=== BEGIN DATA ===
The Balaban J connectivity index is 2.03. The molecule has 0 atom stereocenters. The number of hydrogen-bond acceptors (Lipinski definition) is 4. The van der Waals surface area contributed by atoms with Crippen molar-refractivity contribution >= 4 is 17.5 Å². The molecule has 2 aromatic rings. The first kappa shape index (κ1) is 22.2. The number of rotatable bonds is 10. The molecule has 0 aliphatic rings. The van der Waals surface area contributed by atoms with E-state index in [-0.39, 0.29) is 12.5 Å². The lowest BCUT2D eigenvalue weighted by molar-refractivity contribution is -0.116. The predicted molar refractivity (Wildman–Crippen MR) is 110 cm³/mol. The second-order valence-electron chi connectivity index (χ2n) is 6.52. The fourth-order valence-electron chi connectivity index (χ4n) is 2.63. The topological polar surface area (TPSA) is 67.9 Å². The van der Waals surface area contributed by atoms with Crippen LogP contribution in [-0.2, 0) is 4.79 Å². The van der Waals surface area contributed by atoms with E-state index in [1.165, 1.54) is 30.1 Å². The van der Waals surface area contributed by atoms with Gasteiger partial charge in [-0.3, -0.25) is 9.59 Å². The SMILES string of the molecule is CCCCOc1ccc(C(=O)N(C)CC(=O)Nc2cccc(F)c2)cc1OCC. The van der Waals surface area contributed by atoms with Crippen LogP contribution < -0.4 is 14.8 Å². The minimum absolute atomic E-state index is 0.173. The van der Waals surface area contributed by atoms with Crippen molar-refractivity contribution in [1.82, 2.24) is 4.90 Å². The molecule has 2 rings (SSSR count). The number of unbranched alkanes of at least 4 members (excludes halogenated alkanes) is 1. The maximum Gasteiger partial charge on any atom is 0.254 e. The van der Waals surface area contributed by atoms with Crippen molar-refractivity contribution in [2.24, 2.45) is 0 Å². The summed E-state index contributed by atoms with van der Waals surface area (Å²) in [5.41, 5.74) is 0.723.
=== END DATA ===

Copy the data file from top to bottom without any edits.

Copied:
The Balaban J connectivity index is 2.03. The molecule has 0 atom stereocenters. The number of hydrogen-bond acceptors (Lipinski definition) is 4. The van der Waals surface area contributed by atoms with Crippen molar-refractivity contribution >= 4 is 17.5 Å². The molecule has 2 aromatic rings. The first kappa shape index (κ1) is 22.2. The number of rotatable bonds is 10. The molecule has 0 aliphatic rings. The van der Waals surface area contributed by atoms with E-state index in [-0.39, 0.29) is 12.5 Å². The lowest BCUT2D eigenvalue weighted by molar-refractivity contribution is -0.116. The predicted molar refractivity (Wildman–Crippen MR) is 110 cm³/mol. The second-order valence-electron chi connectivity index (χ2n) is 6.52. The fourth-order valence-electron chi connectivity index (χ4n) is 2.63. The topological polar surface area (TPSA) is 67.9 Å². The van der Waals surface area contributed by atoms with Crippen LogP contribution in [-0.2, 0) is 4.79 Å². The van der Waals surface area contributed by atoms with E-state index in [1.165, 1.54) is 30.1 Å². The van der Waals surface area contributed by atoms with Gasteiger partial charge in [-0.3, -0.25) is 9.59 Å². The SMILES string of the molecule is CCCCOc1ccc(C(=O)N(C)CC(=O)Nc2cccc(F)c2)cc1OCC. The van der Waals surface area contributed by atoms with Crippen LogP contribution < -0.4 is 14.8 Å². The minimum absolute atomic E-state index is 0.173. The van der Waals surface area contributed by atoms with Crippen molar-refractivity contribution in [1.82, 2.24) is 4.90 Å². The molecule has 2 rings (SSSR count). The number of unbranched alkanes of at least 4 members (excludes halogenated alkanes) is 1. The maximum Gasteiger partial charge on any atom is 0.254 e. The van der Waals surface area contributed by atoms with Crippen molar-refractivity contribution in [2.24, 2.45) is 0 Å². The summed E-state index contributed by atoms with van der Waals surface area (Å²) in [5.41, 5.74) is 0.723.